Tuesday, July 23, 2013

Proud to be an Alien

~Tracy Frederick

We are drawing to a close of the summer blockbuster movies. I admit that I’m not such a big movie fan, but I do enjoy a good (mostly) action movie now and again. What is interesting to me is the obsession from time to time with movie themes- the vampire thing (creepy), the horror motif and even the strange “alien” flick. Hollywood runs the gamut from government cover-up/conspiracy alien films, to even comic alien stories. It usually ends up with the aliens are in some way a danger to the planet, or are just trying to blend-in since their planet is no longer inhabitable. So, you might see why I was taken aback when I was studying my Bible recently and I considered this little word in scripture. (The KJ uses: strangers. The NKJ says: pilgrims. The ESV: elect exiles). Nonetheless, the word is parepidēmos from “para,” meaning proximity and the base of “epidemeo.” But, basically, it is:  an alien alongside, that is, a resident foreigner: - pilgrim, stranger. Yep, an alien. The word is used to describe those who are Christians. Yep, I am a Christian, but have never been called an alien either. But, you know it makes sense. Peter begins his letter of encouragement to those who are suffering persecution in the early years of the church in I Peter by saying: “Peter, an apostle of Jesus Christ, to those who are elect exiles of the Dispersion in Pontus, Galatia, Cappadocia, Asia, and Bithynia,  according to the foreknowledge of God the Father, in the sanctification of the Spirit, for obedience to Jesus Christ and for sprinkling with his blood: may grace and peace be multiplied to you.” (I Peter 1:1-2). But, in this small verse, just a little greeting, an introduction, so much is said about aliens, strangers, and pilgrims. In this letter, many were fleeing from persecution and intolerance for their beliefs and living as strangers in foreign lands, physically. But, these aliens weren’t just “foreigners.” There was something even more different about them. Peter explains them as “sanctification of the spirit,” or one how is pure in spirit, and obedient to Jesus Christ. So, these were people who were considered followers of Christ, but they were even more alien than just obedient, they were “sprinkled with the blood” ( Is 53:7, Acts 20:28,  John 1:29, )  and were, therefore, especially then…weird, odd, different, some called them crazy, even a cult.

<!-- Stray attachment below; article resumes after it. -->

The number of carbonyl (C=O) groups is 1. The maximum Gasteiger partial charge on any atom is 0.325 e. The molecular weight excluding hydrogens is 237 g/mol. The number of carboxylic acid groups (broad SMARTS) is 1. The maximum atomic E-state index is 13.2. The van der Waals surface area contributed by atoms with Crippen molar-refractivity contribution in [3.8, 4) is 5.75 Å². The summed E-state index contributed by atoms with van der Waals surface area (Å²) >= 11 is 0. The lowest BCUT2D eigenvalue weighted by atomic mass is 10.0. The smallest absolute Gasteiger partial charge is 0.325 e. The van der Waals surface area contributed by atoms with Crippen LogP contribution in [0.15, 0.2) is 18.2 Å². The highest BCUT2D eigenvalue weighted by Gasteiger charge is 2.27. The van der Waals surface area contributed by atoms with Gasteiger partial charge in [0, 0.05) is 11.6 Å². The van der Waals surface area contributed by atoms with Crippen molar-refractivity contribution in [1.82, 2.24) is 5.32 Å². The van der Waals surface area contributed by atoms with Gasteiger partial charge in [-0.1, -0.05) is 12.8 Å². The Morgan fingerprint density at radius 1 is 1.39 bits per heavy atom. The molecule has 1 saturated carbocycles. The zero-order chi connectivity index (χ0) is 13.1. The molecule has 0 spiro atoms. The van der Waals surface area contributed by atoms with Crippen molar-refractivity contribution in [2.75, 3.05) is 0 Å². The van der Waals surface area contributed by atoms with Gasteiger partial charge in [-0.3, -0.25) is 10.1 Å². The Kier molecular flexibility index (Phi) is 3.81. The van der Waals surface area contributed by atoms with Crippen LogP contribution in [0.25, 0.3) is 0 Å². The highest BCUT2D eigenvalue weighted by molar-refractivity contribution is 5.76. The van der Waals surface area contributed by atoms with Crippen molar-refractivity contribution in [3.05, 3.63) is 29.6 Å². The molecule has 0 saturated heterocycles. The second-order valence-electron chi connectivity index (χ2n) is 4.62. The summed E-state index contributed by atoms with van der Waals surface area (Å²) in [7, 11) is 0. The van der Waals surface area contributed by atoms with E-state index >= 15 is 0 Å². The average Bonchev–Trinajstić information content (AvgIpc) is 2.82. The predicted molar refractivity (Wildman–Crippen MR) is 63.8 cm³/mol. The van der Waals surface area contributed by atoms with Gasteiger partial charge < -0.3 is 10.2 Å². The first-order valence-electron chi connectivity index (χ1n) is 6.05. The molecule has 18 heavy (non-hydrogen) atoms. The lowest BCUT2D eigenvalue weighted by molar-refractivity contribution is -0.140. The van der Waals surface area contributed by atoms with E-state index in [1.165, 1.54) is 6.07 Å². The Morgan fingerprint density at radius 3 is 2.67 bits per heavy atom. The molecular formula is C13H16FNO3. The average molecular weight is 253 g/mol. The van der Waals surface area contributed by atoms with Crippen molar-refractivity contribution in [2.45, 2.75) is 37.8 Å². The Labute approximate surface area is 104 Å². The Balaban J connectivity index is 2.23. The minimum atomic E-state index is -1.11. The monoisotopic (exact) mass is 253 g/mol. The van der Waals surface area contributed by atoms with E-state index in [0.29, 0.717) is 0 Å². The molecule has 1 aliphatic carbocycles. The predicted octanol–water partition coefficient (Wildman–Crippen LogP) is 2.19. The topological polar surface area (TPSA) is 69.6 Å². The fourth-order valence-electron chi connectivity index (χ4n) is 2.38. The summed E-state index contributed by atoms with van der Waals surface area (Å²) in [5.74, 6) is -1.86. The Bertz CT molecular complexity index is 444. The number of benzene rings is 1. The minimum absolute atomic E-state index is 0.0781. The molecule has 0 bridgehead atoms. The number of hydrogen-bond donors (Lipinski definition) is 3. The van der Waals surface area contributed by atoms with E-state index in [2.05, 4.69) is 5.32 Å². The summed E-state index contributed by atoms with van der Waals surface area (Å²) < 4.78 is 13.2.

It was a tough time, people were dying, or tortured for Christ. So, it might seem odd considering the discouragement that those who would read this letter that Peter would chose to call them aliens, strangers and pilgrims; even remind them of their “oddness” or “weirdness”. Wouldn’t it  bring more comfort to them to help them feel less odd, and more “normal” or just like everyone else, to assure them that they aren’t the strange ones; that it isn’t them? I mean, today that seems to be the goal, right? To not feel weird, or strange, or different- to allow our children, or ourselves to be involved in activities that does not glorify the Father, or is not worthy of the Savior (Eph 4:1, 5:8,15;Col 1:10, )- because well, we want our children to be “normal.” It is hard to dress “oddly”, say no to what everyone else is doing, to be the “strange” ones. It would be so much easier and even happier at times, right? Peter reinforces this again when he calls the readers aliens a second time in second chapter and they are in a war in which aliens are the target: “Beloved, I urge you as sojourners and exiles (or aliens) to abstain from the passions of the flesh, which wage war against your soul” (v. 11).

This book has been called “an epistle from the homeless to the homeless."1   In most Hollywood “alien” films the alien ends up longing to go home, where they aren’t so weird, aren’t threatened and shot at and can relax and enjoy being just like their fellow aliens. So, I wonder about how those who received this letter of comfort felt when they read this letter calling them aliens, reinforcing their strangeness.  Perhaps it sounds harsh? unkind? Yeah, not really. I think those, just like today, who aren’t too short sighted to see the heavenly home wear the name, “alien” proudly.
1 J. Ramsey Michaels, 1 Peter

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